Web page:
So one of two things are happening. Option one is that they really do hate him, and they really do wish he were gone. But because of GSF1, Ostracizers Are Evil, they don’t do anything about his behavior, because kicking him out would make them horrible people. At best, they might even think that the better option is to stay “friends” with him in order to play Rape Babysitter for him, rather than recognizing that hey, no one in our friends group likes this dude, so why the fuck do we still hang out with him?

Option two, which is the worse option, is that not everyone hates Zed. Maybe they recognize that he’s a bad guy, but they prefer hanging out with him over the idea of kicking him out. Maybe they call him a rapist behind his back the same way I call one of my friends a lovable and charismatic jerk. Maybe they don’t actually understand the implications of his behavior and so do nothing.

You’ve talked to your boyfriend. Has he actually listened, or has he blown you off? What would he do if Zed did assault someone in the group? What if Zed assaulted you?

Actually, here’s a better question: what does it say about this friends group that Zed feels comfortable enough with them to try and rape someone in their presence? Because that’s what he’s doing, right? Trying to get them drunk while his friends are there? They’re warning off the girls, but why does Zed think that behavior is okay to try in front of them in the first place?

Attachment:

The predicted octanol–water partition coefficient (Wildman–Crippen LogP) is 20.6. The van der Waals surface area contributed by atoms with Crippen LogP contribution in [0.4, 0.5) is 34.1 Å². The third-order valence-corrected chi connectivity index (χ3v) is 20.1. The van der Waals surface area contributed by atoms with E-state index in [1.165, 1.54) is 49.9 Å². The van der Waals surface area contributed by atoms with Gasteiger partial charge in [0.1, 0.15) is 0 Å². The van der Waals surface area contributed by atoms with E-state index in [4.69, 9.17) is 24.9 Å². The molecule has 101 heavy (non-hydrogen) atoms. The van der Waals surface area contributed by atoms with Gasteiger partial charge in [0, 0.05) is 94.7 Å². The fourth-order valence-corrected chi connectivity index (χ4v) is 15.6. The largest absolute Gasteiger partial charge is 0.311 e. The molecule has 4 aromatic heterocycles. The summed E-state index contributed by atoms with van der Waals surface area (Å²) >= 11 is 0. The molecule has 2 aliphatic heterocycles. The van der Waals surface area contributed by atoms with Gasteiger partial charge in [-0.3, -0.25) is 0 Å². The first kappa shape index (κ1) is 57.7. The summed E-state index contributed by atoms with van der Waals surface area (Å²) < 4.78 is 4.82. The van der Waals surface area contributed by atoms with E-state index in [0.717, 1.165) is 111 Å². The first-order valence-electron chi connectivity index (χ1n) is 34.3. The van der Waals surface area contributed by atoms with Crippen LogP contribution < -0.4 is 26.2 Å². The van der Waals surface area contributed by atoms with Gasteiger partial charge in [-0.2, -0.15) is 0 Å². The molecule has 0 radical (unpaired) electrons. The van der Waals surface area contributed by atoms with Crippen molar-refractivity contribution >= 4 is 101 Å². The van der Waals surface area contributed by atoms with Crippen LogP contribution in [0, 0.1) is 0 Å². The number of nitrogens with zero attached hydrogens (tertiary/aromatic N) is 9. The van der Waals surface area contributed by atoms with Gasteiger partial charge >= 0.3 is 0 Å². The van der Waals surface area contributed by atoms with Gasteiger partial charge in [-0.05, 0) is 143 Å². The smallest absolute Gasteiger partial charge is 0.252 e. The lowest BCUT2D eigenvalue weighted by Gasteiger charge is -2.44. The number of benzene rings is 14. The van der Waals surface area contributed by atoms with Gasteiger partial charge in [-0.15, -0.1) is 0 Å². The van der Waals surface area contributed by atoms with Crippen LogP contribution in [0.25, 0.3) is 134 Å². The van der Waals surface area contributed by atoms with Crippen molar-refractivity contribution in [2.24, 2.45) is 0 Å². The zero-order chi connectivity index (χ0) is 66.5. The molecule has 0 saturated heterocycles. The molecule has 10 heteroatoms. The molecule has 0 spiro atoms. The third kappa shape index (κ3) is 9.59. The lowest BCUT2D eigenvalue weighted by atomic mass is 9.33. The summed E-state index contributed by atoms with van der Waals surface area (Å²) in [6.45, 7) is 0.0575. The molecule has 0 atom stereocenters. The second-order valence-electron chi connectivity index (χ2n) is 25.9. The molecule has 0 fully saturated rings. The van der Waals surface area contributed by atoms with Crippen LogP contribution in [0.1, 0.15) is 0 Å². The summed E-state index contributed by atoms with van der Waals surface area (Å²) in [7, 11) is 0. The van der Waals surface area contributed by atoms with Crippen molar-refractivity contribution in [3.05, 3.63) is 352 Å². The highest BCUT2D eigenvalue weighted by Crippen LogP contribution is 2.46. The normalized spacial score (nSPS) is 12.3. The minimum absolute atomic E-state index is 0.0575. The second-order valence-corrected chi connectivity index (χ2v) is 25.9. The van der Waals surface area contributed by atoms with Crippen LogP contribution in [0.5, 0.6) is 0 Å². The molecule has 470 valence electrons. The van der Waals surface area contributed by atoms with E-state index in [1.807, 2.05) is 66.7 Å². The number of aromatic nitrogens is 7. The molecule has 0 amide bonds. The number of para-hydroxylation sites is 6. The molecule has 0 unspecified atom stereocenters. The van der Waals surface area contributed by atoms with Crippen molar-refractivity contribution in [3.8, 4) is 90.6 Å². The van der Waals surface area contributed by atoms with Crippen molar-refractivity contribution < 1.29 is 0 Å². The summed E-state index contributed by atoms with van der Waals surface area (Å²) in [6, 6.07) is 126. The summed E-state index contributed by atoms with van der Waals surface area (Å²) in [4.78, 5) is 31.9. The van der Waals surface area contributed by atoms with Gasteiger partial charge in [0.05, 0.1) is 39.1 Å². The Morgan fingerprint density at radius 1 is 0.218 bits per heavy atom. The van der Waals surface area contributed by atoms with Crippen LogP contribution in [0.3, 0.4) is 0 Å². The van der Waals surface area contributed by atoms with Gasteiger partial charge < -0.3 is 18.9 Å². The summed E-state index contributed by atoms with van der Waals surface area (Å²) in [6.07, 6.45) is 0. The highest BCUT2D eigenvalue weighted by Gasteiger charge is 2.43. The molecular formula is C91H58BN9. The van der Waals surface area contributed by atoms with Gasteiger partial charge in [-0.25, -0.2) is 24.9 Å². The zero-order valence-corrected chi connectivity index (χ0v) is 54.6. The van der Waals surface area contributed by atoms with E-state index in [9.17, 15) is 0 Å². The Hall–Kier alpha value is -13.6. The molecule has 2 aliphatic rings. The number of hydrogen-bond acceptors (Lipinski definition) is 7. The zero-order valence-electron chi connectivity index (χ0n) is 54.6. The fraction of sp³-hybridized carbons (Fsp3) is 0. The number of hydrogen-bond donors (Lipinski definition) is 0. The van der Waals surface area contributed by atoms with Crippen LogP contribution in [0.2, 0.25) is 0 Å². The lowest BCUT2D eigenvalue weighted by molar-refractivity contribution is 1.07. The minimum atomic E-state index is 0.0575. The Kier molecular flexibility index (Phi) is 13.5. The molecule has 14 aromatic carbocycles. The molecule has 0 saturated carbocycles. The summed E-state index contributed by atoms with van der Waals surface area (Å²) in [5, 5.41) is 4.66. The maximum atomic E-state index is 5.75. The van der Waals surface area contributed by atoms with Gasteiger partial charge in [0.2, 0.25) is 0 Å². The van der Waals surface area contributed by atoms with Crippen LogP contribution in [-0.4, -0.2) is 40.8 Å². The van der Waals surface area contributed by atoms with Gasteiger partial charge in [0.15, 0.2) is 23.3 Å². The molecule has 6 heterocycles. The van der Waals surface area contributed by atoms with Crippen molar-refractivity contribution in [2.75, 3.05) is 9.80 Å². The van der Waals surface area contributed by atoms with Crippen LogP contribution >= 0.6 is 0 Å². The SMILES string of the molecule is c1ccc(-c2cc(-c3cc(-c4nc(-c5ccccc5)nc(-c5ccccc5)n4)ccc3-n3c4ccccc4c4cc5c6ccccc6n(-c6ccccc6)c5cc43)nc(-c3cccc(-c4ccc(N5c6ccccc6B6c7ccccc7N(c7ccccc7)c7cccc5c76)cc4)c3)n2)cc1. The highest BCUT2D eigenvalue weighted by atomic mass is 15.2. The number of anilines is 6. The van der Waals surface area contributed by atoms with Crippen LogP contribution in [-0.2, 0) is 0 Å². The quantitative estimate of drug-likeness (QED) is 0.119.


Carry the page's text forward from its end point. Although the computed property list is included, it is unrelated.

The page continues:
If that concept doesn’t get through to them - that Zed is a threat, to you and the other women of the group, and that his behavior is so normalized that he thinks that he can try and get a woman drunk while out with friends - then they, despite their claims to the contrary, are actively enabling a rapist. If you can convince your boyfriend or his friends that they need to do something other than step around his behavior, then you might be able to work something out.


Anonymous said: For under-18 people who want to buy sex toys: do some research on incognito mode if you can (get something good quality) and buy one online using a prepaid Visa/Mastercard/whatever or an Amazon gift card! You can buy prepaid "credit" cards at a lot of major stores with cash and they'll let you purchase stuff online without needing an actual credit card.

Anonymous said: Oh for Christ's sake it's a sex you not cigarettes. Tell them to buy online or get a 'massager' like Hitachi, or toothbrush attachment, as women have been doing since literally 1901. No age limit on those.

When last I checked, credit cards *do* require you be over 18, do they not? Which is necessary to order things online. 

Is it really necessary to be nasty to someone exploring?


Anonymous said: Can you explain how a power dynamic should be in a relationship?

I think a healthy relationship is a sort of mutualistic symbiosis: everyone benefits, everyone contributes, no one is obliged to do anything, no one holds 100% of the power. Not that everything has to be split exactly 50/50 - plenty of people choose to be part of traditional, religious, or BDSM relationships where one person is the designated “leader” - but that there’s a balance.

An unhealthy relationship is more like parasitism. Toxic friendships and abusive romantic relationships are heavily weighted in one person’s favor, with little to no benefit to the other person or people involved. There isn’t a give-and-take, it’s just taking without giving anything back. This isn’t choosing to do something freely, this is doing it out of guilt, obligation, force, or fear.

My rule of thumb is that if there’s consent and mutual benefit, it’s probably okay. If there’s coercion and unbalance, then it’s not okay.